26 May 2010
Fifty percent of firms say cloud computing improves security
More than half of organisations believe that cloud computing will result in improved security, according to a poll by the organisers of the IT Infrastructure Event, coming up in September.
360°IT study among 271 IT managers this month (May) also finds that a fifth of respondents believe there will be no improvement, while a quarter reckon cloud computing may even be detrimental.
As for the reality check, self acclaimed expert Richard Hall, CEO of CloudOrigin, suggests that the current trend of businesses migrating their IT systems into the cloud does not mean reduced security.
Hall, who boasts more than 20 years in the IT business, believes that cloud technology will indeed raise the industry's game on the security front.
"After decades performing forensic and preventative IT security reviews within banking and government, it was clear to me that the bulk of security breaches and data losses occur because of a weakness of internal controls," he says.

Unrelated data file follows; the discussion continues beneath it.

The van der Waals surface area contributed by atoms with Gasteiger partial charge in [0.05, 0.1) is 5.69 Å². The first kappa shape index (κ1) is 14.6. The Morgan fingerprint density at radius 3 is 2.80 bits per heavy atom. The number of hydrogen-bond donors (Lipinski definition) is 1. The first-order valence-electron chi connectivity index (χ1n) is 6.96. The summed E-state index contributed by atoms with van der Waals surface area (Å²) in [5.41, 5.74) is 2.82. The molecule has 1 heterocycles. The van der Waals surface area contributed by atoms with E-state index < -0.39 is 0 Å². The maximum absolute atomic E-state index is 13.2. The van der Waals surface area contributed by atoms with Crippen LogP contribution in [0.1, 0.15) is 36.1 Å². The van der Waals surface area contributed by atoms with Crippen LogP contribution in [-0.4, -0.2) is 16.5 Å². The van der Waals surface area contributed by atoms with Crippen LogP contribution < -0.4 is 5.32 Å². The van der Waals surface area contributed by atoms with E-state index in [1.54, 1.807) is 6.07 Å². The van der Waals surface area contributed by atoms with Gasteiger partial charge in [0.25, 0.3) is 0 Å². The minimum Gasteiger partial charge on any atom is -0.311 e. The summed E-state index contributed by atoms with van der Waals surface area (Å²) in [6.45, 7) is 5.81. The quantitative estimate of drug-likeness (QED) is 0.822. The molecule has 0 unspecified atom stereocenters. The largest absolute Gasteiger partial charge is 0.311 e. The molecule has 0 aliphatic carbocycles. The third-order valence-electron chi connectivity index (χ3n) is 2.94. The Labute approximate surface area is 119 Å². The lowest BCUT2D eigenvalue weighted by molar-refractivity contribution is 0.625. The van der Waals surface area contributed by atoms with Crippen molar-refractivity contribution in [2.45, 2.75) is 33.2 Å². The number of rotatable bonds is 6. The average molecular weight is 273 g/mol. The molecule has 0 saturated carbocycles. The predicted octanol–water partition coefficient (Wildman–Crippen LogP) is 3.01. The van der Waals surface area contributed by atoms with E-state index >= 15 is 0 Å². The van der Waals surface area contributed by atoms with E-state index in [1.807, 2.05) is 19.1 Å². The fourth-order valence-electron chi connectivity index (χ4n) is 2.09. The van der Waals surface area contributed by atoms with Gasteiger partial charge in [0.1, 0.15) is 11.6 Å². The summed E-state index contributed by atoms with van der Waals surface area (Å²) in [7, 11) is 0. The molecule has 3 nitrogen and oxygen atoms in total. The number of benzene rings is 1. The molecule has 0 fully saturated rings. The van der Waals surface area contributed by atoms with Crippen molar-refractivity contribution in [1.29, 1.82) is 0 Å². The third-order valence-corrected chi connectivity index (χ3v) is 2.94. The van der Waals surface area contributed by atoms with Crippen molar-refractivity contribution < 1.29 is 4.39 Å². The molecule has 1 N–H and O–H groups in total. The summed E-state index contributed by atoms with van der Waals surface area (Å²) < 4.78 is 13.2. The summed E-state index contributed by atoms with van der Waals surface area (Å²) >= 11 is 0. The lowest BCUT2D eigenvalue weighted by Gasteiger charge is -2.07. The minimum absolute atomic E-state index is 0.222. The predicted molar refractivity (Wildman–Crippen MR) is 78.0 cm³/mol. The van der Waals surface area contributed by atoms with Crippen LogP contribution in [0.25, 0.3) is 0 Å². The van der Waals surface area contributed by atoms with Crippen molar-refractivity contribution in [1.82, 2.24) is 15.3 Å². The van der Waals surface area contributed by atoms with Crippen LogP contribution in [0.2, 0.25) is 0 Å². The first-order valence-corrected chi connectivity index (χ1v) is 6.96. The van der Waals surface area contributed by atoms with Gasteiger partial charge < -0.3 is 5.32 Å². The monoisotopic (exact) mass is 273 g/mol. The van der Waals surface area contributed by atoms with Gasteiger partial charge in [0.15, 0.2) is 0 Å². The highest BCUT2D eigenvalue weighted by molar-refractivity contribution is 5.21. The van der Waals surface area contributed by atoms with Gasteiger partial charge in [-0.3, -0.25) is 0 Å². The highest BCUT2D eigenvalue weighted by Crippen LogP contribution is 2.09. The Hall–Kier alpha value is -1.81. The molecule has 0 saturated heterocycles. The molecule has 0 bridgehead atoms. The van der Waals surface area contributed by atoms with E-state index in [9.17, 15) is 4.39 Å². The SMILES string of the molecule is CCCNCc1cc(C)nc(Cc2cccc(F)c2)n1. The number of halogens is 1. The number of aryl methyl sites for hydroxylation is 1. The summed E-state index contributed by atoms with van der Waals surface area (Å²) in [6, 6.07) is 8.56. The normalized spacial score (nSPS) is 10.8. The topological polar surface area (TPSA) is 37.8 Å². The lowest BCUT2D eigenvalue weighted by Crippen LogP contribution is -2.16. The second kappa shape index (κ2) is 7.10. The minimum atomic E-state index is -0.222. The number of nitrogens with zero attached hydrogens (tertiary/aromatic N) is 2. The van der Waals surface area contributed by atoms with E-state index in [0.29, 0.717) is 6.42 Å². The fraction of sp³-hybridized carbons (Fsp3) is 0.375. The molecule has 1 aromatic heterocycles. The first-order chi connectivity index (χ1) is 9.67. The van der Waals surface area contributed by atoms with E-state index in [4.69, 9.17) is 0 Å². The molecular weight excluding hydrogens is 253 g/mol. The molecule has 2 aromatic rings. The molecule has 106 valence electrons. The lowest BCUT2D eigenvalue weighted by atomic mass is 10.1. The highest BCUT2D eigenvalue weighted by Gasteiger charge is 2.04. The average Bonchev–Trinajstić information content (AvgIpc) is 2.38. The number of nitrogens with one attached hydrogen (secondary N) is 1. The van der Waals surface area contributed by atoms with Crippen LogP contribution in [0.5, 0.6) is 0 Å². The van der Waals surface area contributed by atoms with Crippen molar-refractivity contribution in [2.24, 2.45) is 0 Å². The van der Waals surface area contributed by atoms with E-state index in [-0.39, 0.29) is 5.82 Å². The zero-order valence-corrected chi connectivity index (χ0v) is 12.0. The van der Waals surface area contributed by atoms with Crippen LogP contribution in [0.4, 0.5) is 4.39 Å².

He makes the point that, because of the complete automation by public cloud providers, dynamic provision, use and re-purposing of a virtual server occurs continuously within encrypted sub-nets.
Also, the process, he says, occurs out of sight of operations staff and without any of the manual interventions that might introduce unintended weaknesses.
"That's why solutions built on commodity infrastructure, provided by the likes of Amazon Web Services, have already achieved the highest standards of operational compliance and audit possible)," insists Hall.
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